Time for another guest reviewer, this time someone a little closer to home – the rather splendid Steph Burrows Fox. As our home’s resident expert in all things Lovecraftian, she’s the ideal candidate to check out the newest edition in their long-running Fluxx series of games. Always a game that divides opinion, what’s her take on this release?
The latest version of Looney Labs’ Fluxx is filled with pain, misery, and doom, which is actually a good thing considering it’s Cthlulhu Fluxx. All of the familiar elements are there (new rules, goals, keepers and creepers) but with several added elements that make Cthulhu Fluxx stand out from the pack. In order to do this, original creator Andy Looney has roped in Keith Baker (creator of Gloom and the D&D Eberron campaign setting) as our eldritch developer. Baker wanted to create something more than a new skin to the original game, and I think he succeeded.
Some keepers and creepers now have a doom count – after all, what is a Cthulhu game without doom? – so you have to keep an eye on the goals and/or ungoals in play while keeping your doom count low. Thankfully, other keepers, like the cat, offer cuddly anti-doom to help deter the end of days.
One of the many combinations and goals in the game – if you’re familiar with any of the games, you’ll be grand with this one too.
There are also more ungoals in Cthulhu than the history of all the Fluxx games. Only two have appeared before: one in Martian Fluxx, the other in Zombie Fluxx. In the true spirit of Lovecraftian gaming, Cthulhu Fluxx contains four ungoals, as well as a new rule that allows one goal and one ungoal to exist side by side rather than replacing each other. The horror!
But never fear, if an ungoal comes to fruition you may still be able to win if you’re holding the Secret Cultist card. Iä! Iä! This can either be played out of turn when an ungoal is realised, or on your turn (though this would cause you to miss a turn, as if you play it you aren’t really the best at secrets, are you?). There’s also a Meta Rule (which is only kept if all players agree) called Cult Clash, which allows determination of a winner even with an ungoal: the player with the most doom wins, though the Secret Cultist trumps the Cult Clash card.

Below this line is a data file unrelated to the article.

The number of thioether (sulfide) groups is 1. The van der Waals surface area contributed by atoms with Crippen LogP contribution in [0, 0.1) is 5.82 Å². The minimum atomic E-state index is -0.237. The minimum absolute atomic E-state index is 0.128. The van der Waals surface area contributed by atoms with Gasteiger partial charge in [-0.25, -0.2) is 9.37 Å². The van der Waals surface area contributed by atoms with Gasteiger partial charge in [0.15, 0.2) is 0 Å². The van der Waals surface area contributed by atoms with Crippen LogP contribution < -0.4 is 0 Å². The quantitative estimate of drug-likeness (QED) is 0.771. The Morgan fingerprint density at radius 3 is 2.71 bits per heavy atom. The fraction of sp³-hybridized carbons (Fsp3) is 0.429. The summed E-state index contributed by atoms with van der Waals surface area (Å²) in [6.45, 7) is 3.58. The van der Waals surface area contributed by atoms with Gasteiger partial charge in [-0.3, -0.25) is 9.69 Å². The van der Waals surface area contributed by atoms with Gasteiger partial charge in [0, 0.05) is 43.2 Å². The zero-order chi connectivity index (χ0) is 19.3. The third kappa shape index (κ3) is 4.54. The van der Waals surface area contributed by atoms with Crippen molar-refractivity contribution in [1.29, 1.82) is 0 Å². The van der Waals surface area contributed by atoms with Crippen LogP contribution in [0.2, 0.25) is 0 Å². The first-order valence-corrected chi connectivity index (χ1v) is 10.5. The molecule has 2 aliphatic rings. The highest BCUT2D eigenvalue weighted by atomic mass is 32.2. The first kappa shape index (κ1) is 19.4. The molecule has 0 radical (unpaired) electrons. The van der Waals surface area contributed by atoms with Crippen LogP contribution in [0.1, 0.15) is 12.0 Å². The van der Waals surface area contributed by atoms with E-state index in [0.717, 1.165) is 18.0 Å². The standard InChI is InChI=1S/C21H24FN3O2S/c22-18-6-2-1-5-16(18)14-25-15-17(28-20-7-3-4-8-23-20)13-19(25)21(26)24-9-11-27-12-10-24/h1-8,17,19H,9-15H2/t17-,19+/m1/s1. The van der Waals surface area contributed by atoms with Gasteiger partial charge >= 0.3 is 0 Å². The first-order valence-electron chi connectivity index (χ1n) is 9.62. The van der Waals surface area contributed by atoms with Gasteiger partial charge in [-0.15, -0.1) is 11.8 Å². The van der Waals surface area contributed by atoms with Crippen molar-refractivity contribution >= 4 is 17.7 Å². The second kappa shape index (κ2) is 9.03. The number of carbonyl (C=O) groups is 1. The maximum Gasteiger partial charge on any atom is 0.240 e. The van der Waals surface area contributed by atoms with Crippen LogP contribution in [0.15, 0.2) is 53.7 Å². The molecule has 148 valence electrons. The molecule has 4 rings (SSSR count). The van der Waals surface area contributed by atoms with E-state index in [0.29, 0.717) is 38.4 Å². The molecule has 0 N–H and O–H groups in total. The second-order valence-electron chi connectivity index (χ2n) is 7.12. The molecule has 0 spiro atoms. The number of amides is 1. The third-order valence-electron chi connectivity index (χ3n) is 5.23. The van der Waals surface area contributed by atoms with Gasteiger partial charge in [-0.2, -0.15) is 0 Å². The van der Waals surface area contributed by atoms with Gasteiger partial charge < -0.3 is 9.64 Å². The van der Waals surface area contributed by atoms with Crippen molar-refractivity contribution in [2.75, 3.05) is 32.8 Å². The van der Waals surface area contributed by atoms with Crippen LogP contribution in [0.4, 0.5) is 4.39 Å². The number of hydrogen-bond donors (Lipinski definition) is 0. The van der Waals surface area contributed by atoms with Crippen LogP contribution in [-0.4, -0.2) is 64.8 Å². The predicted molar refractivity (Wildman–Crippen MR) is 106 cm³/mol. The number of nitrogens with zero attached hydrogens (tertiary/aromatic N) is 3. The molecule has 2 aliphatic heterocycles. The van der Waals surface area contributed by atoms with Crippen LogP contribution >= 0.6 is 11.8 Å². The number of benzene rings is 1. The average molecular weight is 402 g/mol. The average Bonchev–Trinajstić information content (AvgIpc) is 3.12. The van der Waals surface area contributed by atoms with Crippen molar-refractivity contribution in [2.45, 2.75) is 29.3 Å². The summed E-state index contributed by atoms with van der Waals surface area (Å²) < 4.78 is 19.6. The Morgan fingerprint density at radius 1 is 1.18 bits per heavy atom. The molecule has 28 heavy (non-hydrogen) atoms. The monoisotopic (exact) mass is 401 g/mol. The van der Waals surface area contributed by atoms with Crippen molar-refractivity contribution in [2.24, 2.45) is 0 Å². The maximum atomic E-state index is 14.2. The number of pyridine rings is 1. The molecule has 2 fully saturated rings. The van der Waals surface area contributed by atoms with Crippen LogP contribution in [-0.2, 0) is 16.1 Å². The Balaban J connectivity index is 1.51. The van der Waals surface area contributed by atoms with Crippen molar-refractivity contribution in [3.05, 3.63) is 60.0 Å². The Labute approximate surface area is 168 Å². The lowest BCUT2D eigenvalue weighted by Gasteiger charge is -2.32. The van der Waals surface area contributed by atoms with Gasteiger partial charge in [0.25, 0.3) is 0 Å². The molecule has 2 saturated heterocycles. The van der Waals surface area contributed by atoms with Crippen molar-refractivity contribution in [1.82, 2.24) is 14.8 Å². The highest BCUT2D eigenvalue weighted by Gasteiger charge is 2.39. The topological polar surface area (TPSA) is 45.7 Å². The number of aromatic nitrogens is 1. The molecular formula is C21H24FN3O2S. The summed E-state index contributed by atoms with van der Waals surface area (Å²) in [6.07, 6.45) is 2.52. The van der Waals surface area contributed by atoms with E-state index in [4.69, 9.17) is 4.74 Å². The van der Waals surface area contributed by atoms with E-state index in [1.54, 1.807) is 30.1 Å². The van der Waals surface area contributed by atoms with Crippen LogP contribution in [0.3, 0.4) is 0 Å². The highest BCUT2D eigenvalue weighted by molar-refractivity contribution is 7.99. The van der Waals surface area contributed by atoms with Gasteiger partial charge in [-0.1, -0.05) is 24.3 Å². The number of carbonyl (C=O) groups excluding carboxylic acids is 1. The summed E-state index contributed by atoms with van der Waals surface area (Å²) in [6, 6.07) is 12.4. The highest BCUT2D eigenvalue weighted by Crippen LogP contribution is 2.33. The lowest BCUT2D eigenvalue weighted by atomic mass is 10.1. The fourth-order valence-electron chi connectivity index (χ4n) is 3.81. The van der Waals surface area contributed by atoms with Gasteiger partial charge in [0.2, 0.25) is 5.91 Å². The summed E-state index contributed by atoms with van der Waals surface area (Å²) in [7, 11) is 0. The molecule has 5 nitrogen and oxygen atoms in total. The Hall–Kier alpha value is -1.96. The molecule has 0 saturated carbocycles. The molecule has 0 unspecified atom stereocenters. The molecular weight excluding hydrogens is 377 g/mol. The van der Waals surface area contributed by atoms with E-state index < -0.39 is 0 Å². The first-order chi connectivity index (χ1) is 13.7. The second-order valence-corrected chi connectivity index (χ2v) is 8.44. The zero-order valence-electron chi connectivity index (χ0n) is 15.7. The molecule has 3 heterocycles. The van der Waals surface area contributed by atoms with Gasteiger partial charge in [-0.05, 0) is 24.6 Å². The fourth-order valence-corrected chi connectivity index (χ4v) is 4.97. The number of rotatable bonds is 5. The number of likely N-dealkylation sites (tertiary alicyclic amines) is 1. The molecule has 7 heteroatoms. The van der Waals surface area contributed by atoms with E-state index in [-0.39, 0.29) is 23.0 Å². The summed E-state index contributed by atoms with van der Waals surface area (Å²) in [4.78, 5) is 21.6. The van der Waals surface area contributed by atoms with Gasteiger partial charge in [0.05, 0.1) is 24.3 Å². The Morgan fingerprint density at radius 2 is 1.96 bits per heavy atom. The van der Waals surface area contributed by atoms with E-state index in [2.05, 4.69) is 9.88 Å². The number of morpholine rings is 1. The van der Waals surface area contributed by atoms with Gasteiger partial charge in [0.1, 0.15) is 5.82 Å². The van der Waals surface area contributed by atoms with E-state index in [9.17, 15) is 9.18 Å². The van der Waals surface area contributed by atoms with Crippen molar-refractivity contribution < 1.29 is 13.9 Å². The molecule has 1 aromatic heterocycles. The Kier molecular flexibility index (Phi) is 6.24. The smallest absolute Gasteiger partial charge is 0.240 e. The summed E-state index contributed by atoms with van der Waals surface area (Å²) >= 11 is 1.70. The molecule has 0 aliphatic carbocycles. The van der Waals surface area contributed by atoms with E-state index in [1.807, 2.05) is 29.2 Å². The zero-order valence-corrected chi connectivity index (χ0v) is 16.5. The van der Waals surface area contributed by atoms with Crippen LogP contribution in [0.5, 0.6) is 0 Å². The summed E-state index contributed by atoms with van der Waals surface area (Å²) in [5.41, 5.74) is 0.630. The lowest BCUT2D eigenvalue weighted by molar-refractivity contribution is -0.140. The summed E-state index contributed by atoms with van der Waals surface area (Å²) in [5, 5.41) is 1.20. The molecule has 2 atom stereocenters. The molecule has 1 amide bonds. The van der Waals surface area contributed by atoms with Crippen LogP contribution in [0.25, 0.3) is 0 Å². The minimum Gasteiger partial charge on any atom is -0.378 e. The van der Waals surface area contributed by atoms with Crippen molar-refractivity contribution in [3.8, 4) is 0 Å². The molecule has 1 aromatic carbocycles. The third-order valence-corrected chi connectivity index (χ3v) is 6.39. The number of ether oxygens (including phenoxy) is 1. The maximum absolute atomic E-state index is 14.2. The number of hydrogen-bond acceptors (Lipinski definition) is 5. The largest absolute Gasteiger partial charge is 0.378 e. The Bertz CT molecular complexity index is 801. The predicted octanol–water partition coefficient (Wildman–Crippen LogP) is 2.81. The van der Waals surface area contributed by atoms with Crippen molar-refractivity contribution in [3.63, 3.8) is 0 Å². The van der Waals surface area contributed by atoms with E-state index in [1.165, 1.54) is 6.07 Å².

One of the concerns Looney and Baker had was if players who were not familiar with the Mythos would be able to play and enjoy the game. So there are some cards representing generic elements that appear in many of the stories: a body, the university, madness, etc. There are also investigator cards which carry both a name and a title, allowing them to be both specific people from the Mythos as well as archetypal characters (such as Richard Pickman, the Artist, and Henry Armitage, the Librarian).
The normally happy and shiny world of Fluxx has been invaded from beneath the depths!
When I sat down to play with a few friends, I was the only one who really knew the stories and the Mythos out of the four of us. Our first game was lost spectacularly in about five minutes. After a laugh, we had another go. True to form, it was a battle against failure, peppered with jokes and finger-pointing.
Not being familiar with Lovecraft’s stories is not an issue but as a fan of the tales I also had fun recognising the familiar characters and elements. The lovely artwork of Derek Ring captures the spirit of the mythos while remaining cartoony and fun, while the addition of doom and ungoals help round out the game and make Cthulhu Fluxx the masochistic gaming experience I’ve come to expect from Cthulhu games.